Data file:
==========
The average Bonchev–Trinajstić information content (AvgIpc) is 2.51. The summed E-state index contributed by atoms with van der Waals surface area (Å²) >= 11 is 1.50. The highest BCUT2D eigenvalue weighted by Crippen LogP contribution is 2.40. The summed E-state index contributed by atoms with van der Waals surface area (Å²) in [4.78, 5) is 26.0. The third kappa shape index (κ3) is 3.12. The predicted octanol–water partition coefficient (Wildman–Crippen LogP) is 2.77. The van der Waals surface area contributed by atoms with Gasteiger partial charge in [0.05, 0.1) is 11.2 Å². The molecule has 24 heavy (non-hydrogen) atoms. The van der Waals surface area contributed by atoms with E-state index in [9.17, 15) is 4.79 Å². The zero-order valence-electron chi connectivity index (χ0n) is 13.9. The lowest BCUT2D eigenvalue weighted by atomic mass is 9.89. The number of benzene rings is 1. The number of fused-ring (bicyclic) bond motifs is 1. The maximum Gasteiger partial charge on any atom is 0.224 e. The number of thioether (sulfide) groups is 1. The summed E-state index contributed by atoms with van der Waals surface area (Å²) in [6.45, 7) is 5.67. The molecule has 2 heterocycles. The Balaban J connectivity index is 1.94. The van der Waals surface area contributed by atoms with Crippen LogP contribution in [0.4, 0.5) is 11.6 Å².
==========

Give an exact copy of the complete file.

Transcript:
The average Bonchev–Trinajstić information content (AvgIpc) is 2.51. The summed E-state index contributed by atoms with van der Waals surface area (Å²) >= 11 is 1.50. The highest BCUT2D eigenvalue weighted by Crippen LogP contribution is 2.40. The summed E-state index contributed by atoms with van der Waals surface area (Å²) in [4.78, 5) is 26.0. The third kappa shape index (κ3) is 3.12. The predicted octanol–water partition coefficient (Wildman–Crippen LogP) is 2.77. The van der Waals surface area contributed by atoms with Gasteiger partial charge in [0.05, 0.1) is 11.2 Å². The molecule has 24 heavy (non-hydrogen) atoms. The van der Waals surface area contributed by atoms with E-state index in [9.17, 15) is 4.79 Å². The zero-order valence-electron chi connectivity index (χ0n) is 13.9. The lowest BCUT2D eigenvalue weighted by atomic mass is 9.89. The number of benzene rings is 1. The number of fused-ring (bicyclic) bond motifs is 1. The maximum Gasteiger partial charge on any atom is 0.224 e. The number of thioether (sulfide) groups is 1. The summed E-state index contributed by atoms with van der Waals surface area (Å²) in [6.45, 7) is 5.67. The molecule has 2 heterocycles. The Balaban J connectivity index is 1.94. The van der Waals surface area contributed by atoms with Crippen LogP contribution in [0.4, 0.5) is 11.6 Å².